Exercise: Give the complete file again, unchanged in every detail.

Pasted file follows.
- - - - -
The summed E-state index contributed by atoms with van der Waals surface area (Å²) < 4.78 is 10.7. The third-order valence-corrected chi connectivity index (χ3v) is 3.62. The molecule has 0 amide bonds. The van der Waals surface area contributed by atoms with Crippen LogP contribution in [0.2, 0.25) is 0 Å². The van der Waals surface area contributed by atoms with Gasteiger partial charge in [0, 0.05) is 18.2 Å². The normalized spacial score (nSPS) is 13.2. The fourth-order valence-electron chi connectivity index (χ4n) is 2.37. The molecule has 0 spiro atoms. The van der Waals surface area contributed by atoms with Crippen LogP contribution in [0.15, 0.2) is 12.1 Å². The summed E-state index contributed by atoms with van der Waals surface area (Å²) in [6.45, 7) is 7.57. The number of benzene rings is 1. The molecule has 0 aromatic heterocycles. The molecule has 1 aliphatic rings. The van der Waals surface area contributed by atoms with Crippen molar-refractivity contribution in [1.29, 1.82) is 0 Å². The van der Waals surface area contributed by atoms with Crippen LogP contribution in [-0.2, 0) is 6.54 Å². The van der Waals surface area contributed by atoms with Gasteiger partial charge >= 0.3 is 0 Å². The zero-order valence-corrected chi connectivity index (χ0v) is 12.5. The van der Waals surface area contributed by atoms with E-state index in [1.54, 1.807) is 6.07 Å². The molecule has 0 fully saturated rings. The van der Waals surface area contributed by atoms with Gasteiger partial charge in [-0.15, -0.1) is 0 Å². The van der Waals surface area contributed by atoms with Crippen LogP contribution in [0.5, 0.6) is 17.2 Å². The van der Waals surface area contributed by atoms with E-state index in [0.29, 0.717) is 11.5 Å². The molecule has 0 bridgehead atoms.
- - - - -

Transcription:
The summed E-state index contributed by atoms with van der Waals surface area (Å²) < 4.78 is 10.7. The third-order valence-corrected chi connectivity index (χ3v) is 3.62. The molecule has 0 amide bonds. The van der Waals surface area contributed by atoms with Crippen LogP contribution in [0.2, 0.25) is 0 Å². The van der Waals surface area contributed by atoms with Gasteiger partial charge in [0, 0.05) is 18.2 Å². The normalized spacial score (nSPS) is 13.2. The fourth-order valence-electron chi connectivity index (χ4n) is 2.37. The molecule has 0 spiro atoms. The van der Waals surface area contributed by atoms with Crippen LogP contribution in [0.15, 0.2) is 12.1 Å². The summed E-state index contributed by atoms with van der Waals surface area (Å²) in [6.45, 7) is 7.57. The number of benzene rings is 1. The molecule has 0 aromatic heterocycles. The molecule has 1 aliphatic rings. The van der Waals surface area contributed by atoms with Crippen molar-refractivity contribution in [1.29, 1.82) is 0 Å². The van der Waals surface area contributed by atoms with Crippen LogP contribution in [-0.2, 0) is 6.54 Å². The van der Waals surface area contributed by atoms with Gasteiger partial charge >= 0.3 is 0 Å². The zero-order valence-corrected chi connectivity index (χ0v) is 12.5. The van der Waals surface area contributed by atoms with E-state index in [1.54, 1.807) is 6.07 Å². The molecule has 0 fully saturated rings. The van der Waals surface area contributed by atoms with Gasteiger partial charge in [-0.15, -0.1) is 0 Å². The van der Waals surface area contributed by atoms with Crippen LogP contribution in [0.5, 0.6) is 17.2 Å². The van der Waals surface area contributed by atoms with E-state index in [0.29, 0.717) is 11.5 Å². The molecule has 0 bridgehead atoms.